Frankfurt am Main: Matthias Becker for Theodor de Bry, 1609.
1st Edition. Hardcover. Folio - over 12 - 15" tall. Very Good. Item #003391
Three parts in one volume. Folio (305 x 197 mm). ff. , pp. 1-148, ff. 149-160, , 161-164, pp. 165-274, , including general title dated 1609, 3 section titles on pp. 1, 61 and 225, all dated 1608, pagination of ff. 149-164 single-sided only, with 2 unpaginated leaves between ff. 160 and 161, final blank leaf. General title with engraved device, woodcut initials, head- and tailpieces, folding letterpress table seamed to fore-edge of p.69, 44 mostly full-page anatomical engravings after Vesalius and Coiter. 18th century three-quarter calf, simple paper boards, some blind ruling, black-dyed edges (joint of upper board split at foot, chipping and worming of spine ends and upper corner of rear board, wear and chipping to extremeties). Text somewhat browned and dust-soiled, some worming to outer blank margins, occasional minor spotting and staining, title page with upper right corner torn-off and with old paper rebacking, light dampstaining at foot and a vertical crease. Provenance: John B. Murphy, Chicago (bookplate to front pastedown), illegible ownership signatures to title page, ownership inscriptions on final endpaper, dated 1817 and 1845 (the latter signed "Jean ? De Willer"). ----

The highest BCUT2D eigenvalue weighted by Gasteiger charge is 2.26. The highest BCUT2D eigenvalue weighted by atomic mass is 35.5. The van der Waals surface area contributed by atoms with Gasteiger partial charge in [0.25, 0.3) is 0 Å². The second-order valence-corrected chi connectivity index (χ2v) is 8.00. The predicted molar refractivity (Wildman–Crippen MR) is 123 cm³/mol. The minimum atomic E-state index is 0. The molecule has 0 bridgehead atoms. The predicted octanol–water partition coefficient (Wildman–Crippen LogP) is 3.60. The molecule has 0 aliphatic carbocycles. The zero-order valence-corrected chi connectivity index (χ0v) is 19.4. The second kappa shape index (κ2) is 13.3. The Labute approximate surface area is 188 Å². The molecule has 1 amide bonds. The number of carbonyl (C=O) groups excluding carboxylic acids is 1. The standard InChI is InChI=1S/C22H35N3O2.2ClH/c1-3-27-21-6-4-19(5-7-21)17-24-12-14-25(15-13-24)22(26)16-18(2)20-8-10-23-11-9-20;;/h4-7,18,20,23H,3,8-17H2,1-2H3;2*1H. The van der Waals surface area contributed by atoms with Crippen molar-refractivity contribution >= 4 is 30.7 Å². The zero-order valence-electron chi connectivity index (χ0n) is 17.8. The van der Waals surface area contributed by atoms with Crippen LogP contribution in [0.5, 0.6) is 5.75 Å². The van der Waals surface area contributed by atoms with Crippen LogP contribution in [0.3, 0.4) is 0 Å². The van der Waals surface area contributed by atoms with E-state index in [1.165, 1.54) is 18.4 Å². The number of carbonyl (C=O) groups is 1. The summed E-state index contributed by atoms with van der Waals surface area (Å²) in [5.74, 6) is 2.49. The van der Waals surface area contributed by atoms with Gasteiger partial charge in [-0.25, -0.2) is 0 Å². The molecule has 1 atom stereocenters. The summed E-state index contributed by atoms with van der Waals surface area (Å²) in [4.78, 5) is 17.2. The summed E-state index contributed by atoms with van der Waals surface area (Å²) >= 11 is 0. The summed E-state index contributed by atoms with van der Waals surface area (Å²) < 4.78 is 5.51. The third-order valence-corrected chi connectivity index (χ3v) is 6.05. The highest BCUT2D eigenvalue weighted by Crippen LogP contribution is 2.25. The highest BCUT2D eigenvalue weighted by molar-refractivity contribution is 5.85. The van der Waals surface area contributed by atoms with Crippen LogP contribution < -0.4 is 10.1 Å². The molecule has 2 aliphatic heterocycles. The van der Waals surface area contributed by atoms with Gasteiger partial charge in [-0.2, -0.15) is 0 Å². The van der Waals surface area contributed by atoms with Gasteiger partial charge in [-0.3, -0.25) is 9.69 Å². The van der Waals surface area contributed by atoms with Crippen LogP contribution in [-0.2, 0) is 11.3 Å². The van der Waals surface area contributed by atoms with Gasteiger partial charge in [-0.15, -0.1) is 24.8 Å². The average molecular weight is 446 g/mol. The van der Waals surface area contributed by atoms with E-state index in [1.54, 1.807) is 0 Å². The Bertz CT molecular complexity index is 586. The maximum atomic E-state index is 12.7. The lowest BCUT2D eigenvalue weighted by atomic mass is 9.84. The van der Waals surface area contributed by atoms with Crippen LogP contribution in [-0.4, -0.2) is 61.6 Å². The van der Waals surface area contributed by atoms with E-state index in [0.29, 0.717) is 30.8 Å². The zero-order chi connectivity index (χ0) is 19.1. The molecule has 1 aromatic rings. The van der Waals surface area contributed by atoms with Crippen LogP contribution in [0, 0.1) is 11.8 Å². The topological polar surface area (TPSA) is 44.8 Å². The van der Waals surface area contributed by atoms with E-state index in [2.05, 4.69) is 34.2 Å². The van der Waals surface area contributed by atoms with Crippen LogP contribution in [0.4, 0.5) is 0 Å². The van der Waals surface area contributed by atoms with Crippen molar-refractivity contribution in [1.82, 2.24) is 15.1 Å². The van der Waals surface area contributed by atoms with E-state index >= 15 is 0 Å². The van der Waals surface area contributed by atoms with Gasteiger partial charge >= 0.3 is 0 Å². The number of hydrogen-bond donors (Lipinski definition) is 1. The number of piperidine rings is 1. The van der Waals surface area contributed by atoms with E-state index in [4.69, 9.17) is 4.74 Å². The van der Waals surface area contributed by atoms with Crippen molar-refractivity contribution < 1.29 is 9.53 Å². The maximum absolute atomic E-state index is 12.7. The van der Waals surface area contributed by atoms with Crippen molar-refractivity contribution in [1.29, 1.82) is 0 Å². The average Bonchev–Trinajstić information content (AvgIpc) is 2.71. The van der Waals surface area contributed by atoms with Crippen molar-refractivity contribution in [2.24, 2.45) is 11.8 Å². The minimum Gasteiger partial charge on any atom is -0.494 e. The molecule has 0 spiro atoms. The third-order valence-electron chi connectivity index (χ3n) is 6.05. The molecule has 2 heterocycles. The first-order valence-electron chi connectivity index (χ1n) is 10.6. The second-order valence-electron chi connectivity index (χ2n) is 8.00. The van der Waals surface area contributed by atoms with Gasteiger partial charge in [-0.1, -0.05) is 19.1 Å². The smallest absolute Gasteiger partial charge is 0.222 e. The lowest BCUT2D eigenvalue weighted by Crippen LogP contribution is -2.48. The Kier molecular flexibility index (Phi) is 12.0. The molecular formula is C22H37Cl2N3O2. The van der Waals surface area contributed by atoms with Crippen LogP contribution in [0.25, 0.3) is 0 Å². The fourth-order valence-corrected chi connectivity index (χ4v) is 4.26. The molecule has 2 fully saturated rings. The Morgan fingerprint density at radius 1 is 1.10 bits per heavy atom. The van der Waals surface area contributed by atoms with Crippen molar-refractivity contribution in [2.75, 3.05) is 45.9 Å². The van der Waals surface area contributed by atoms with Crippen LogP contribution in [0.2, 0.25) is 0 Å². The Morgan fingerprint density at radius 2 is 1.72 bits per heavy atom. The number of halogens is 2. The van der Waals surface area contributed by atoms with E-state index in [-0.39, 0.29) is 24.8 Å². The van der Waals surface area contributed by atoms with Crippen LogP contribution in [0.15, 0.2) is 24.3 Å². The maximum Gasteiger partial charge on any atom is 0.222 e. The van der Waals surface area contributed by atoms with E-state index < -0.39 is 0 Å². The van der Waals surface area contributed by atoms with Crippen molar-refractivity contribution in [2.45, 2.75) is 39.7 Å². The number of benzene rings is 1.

RARE FIRST GERMAN EDITION of Colombo's De re anatomica (1559) which contains the first description of the pulmonary blood circulation, and of Coiter's Lectiones (1575). The edition consists of three parts, each with its own title page (dated 1608). Colombo's text is preceded by a series of anatomical plates which actually are re-engravings of Vesalius' work. The present engravings bear page numbers and sheet signatures in the plate from a more extensive work, so they seem to have already been used. Colombo's treatise is followed by the first German edition of Volcher Coiter's Diversorum animalium sceletorum explicationes iconibus illustratae with 20 (16 full-page) engraved illustrations, including the famous bird skeletons, which first appeared as an appendix in Fallopio's Lectiones de partibus similaribus humani corporis (Nuremberg, 1575). Coiter (1543-1600), who studied with Fallopio (1523-62), published his teacher's lectures in 19 chapters, augmented with his own commentary. "The inspiration for his appendix came from Aldrovandi; however, Coiter's illlustrations, most of which he etched himself, are far superior in quality to the zoological illustrations of Aldrovandi, and they occupy a prominent position in the history of zoology and comparative anatomy" (Herlinger). "The engravings are neat and anatomically exact. The 4 plates last mentioned especially (of skeletons of mamals, amphibia, and birds), are freely and thruthfully executed" (Choulant). These plates (except for that of the mouse sceleton) were re-engraved and used in Johann Andreas Schenck's German translation of 1609. Added here for the first time is the full-page illustration of a baboon (papiones cynocephali, p.263). Coiter distinguished himself by his accurate research on cartilage, bones and nerves, recognized the value of morbid anatomy, and made experiments on living animals to ascertain the action of the heart and the influence of the brain. References: Choulant-Fr. 210; NLM/Krivatsy 2617; Waller 2075; Nissen 921 (rem). Garrison-Morton 378.1, 284 and Norman 497, 501 (for 1st eds). - Visit our website to see more images!
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